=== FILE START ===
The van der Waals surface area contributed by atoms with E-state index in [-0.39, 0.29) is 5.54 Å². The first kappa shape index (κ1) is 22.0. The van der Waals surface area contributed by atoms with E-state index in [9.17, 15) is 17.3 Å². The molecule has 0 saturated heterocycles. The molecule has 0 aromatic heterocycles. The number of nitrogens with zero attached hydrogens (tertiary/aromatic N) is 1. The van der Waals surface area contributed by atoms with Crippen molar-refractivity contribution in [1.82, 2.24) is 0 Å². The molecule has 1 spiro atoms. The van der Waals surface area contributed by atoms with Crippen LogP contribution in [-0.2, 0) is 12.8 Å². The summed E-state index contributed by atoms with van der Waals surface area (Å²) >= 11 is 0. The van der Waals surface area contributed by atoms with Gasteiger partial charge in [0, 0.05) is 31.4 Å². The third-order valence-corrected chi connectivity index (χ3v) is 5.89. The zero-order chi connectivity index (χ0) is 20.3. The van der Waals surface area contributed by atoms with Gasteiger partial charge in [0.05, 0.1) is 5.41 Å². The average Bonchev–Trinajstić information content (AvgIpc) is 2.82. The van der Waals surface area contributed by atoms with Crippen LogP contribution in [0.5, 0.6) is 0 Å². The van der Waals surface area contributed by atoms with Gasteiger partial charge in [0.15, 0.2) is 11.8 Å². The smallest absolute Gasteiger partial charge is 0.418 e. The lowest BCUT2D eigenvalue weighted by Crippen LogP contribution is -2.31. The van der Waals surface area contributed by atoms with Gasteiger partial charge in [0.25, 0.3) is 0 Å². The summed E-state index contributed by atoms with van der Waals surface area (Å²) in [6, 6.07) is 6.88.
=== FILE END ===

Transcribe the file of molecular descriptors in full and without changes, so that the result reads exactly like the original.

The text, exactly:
The van der Waals surface area contributed by atoms with E-state index in [-0.39, 0.29) is 5.54 Å². The first kappa shape index (κ1) is 22.0. The van der Waals surface area contributed by atoms with E-state index in [9.17, 15) is 17.3 Å². The molecule has 0 saturated heterocycles. The molecule has 0 aromatic heterocycles. The number of nitrogens with zero attached hydrogens (tertiary/aromatic N) is 1. The van der Waals surface area contributed by atoms with Crippen molar-refractivity contribution in [1.82, 2.24) is 0 Å². The molecule has 1 spiro atoms. The van der Waals surface area contributed by atoms with Crippen LogP contribution in [-0.2, 0) is 12.8 Å². The summed E-state index contributed by atoms with van der Waals surface area (Å²) >= 11 is 0. The van der Waals surface area contributed by atoms with Gasteiger partial charge in [0, 0.05) is 31.4 Å². The third-order valence-corrected chi connectivity index (χ3v) is 5.89. The zero-order chi connectivity index (χ0) is 20.3. The van der Waals surface area contributed by atoms with Gasteiger partial charge in [0.05, 0.1) is 5.41 Å². The average Bonchev–Trinajstić information content (AvgIpc) is 2.82. The van der Waals surface area contributed by atoms with Crippen LogP contribution in [0.5, 0.6) is 0 Å². The van der Waals surface area contributed by atoms with Gasteiger partial charge in [0.15, 0.2) is 11.8 Å². The smallest absolute Gasteiger partial charge is 0.418 e. The lowest BCUT2D eigenvalue weighted by Crippen LogP contribution is -2.31. The van der Waals surface area contributed by atoms with Gasteiger partial charge in [0.25, 0.3) is 0 Å². The summed E-state index contributed by atoms with van der Waals surface area (Å²) in [6, 6.07) is 6.88.